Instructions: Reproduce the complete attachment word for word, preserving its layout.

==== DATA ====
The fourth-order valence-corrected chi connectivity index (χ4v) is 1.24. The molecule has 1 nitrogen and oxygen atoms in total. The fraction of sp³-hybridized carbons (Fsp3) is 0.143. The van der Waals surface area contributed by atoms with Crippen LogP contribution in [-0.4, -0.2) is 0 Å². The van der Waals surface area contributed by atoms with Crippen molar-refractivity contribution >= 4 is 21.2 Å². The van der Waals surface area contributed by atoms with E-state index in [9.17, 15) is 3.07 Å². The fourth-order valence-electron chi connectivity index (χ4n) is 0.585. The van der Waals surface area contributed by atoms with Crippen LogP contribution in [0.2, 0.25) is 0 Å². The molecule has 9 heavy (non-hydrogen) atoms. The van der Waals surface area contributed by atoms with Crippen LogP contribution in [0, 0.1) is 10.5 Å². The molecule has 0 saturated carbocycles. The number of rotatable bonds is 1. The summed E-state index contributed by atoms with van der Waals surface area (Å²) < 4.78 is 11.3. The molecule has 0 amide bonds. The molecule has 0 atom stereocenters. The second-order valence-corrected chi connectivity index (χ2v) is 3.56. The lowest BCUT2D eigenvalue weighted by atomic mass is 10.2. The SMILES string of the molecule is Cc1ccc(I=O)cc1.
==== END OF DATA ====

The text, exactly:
The fourth-order valence-corrected chi connectivity index (χ4v) is 1.24. The molecule has 1 nitrogen and oxygen atoms in total. The fraction of sp³-hybridized carbons (Fsp3) is 0.143. The van der Waals surface area contributed by atoms with Crippen LogP contribution in [-0.4, -0.2) is 0 Å². The van der Waals surface area contributed by atoms with Crippen molar-refractivity contribution >= 4 is 21.2 Å². The van der Waals surface area contributed by atoms with E-state index in [9.17, 15) is 3.07 Å². The fourth-order valence-electron chi connectivity index (χ4n) is 0.585. The van der Waals surface area contributed by atoms with Crippen LogP contribution in [0.2, 0.25) is 0 Å². The molecule has 9 heavy (non-hydrogen) atoms. The van der Waals surface area contributed by atoms with Crippen LogP contribution in [0, 0.1) is 10.5 Å². The molecule has 0 saturated carbocycles. The number of rotatable bonds is 1. The summed E-state index contributed by atoms with van der Waals surface area (Å²) < 4.78 is 11.3. The molecule has 0 amide bonds. The molecule has 0 atom stereocenters. The second-order valence-corrected chi connectivity index (χ2v) is 3.56. The lowest BCUT2D eigenvalue weighted by atomic mass is 10.2. The SMILES string of the molecule is Cc1ccc(I=O)cc1.